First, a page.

Skip to main content

Was injured at work,filed workers comp, employer terminated me, do i have a case?

Thomasville, NC |

i am an nc resident the company i work(ed)for is based in fl, i am also a truck driver, i injured my back while on duty at work, filed a workers comp claim fl based, doctors had me out for a week. i went back to work after doctor said i was ok to drive again. drove for a week back was reinjured due to the driving was out another week. went back to doc for re evaluation. and referred me to an orthopedic doctor because back is still not right. my company then called me and terminated me due to this injury. did not offer me any accomodations i.e. office work etc.. when the doc clearly said i could return to work for light duty until back was healed just no driving because it makes my back worse. do ihave a case against my former employer? or what do i need to do.

+ Read More

Attorney answers 4


You should give your facts to an Attorney. You may have insufficient time for FMLA, the company may not be large enough, you may be an Independent Contractor....there are many pieces missing.

I represent Employers, but I can recommend Worker Attorneys in So Cal if you ask.


You have a lot going on there...first and foremost is where the injury occurred and/or where you were hired as there may be a better jurisdiction for a workers' comp claim than Florida. For instance, in NC, General Statute 97-36 states that NC can have jurisdiction over a claim even if the injury occurred outside the state if the contract for employment was made in NC, if the employer's principle place of business is in NC or if your principle place of business is in NC. In addition, if the injury actually happened in NC, the jurisdiction should attach.

Since your claim is currently Florida based, I cannot advise you as I am not licensed to practice there and I don't have proper knowledge of Florida's laws.

I would suggest that you seek the advice of an attorney immediately.

Hiring an attorney is an important decision which should not be based solely on advertising. The information you obtain at this site is not, nor is it intended to be, legal advice. You should consult an attorney for advice regarding your individual situation. We invite you to contact us and welcome your calls, letters and electronic mail. Contacting us does not create an attorney-client relationship. Please do not send any confidential information to us until such time as an attorney-client relationship has been established.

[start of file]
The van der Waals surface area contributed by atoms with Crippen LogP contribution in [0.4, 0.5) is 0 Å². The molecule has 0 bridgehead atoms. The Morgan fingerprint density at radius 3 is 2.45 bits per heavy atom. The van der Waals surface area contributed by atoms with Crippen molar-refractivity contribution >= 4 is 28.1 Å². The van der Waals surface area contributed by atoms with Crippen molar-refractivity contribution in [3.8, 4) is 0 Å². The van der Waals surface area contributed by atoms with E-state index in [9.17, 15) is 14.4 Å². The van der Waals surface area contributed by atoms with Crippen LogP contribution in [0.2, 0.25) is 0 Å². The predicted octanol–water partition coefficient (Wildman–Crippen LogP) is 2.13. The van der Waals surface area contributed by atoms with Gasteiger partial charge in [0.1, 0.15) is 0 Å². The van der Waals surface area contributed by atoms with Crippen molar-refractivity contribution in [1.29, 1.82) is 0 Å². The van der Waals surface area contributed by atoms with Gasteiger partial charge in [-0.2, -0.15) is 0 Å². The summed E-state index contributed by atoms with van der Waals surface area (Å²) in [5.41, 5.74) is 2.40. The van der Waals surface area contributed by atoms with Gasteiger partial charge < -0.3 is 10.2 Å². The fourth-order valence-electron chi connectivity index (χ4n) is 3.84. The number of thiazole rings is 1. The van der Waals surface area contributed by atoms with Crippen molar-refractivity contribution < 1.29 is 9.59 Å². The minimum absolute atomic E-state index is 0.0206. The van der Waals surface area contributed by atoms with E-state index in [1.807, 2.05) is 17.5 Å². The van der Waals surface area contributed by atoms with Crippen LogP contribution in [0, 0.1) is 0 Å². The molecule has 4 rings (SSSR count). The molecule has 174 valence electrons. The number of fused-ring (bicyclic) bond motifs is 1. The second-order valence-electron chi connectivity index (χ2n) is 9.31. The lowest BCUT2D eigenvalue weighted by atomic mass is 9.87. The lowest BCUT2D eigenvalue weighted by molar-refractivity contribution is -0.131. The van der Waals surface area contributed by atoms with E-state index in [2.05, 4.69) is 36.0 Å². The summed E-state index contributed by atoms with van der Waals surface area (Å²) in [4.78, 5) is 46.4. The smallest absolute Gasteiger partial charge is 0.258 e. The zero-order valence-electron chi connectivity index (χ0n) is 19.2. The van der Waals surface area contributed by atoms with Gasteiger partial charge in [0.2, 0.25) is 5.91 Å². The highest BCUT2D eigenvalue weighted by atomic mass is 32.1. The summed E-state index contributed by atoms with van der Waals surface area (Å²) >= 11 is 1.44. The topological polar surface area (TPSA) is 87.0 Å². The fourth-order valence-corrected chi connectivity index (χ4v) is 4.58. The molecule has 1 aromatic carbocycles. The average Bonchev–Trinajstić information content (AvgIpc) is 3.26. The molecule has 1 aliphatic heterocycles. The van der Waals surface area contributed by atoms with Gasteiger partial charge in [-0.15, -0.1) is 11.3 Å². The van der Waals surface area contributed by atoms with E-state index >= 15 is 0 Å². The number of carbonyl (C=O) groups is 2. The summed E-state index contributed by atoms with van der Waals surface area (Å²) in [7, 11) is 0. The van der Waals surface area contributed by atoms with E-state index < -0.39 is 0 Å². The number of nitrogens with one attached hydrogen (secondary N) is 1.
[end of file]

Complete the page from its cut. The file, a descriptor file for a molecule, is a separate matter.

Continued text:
You do have a lot of issues going on. You should consult with a NC work comp lawyer to see whether you can file that claim in NC, which has work comp laws that are superior to Florida's. You may also want to talk to an employment lawyer in Florida about the firing. Good luck to you.

This answer is intended as general information and not as specific legal advice. If you want to have a free consultation with me, please contact me through AVVO.


I am sorry about your injury and the company's adverse reaction to your injury. More information is needed to fully answer your question. For example, you stated the company was based in Florida. In many situations, Florida law would govern your claim. However, if the company has a NC office or you worked out of a NC facility than NC law would likely govern.
In NC, a worker can be fired at any time for any reason or for no reason at all. However, a worker can not be fired for discretionary reason. There is a specific NC law that prohibits firing a worker in retaliation for filing a workers compensation case.
Mr. Bollinger is correct. There are situations where several states have concurrent jurisdiction of a workers compensation case. For example, if you were injured in Virginia, then Virginia, North Carolina and Florida may all have jurisdiction to hear you case. You would want to proceed in the state that offers you the best protection.
You need to have a consolation an attorney so that you can explain the details of your situation and obtain advice on how it would be best for you to proceed.

I am licensed to practice law only in North Carolina. My answer provides only general information. Do not rely on this answer as specific legal advice for your particular situation. This answer does not form an attorney-client relationship. You should consult with an attorney to fully discuss your situation and to obtain advise about your legal rights and obligations.

Can't find what you're looking for?

Post a free question on our public forum.

Ask a Question

- or -

Search for lawyers by reviews and ratings.

Find a Lawyer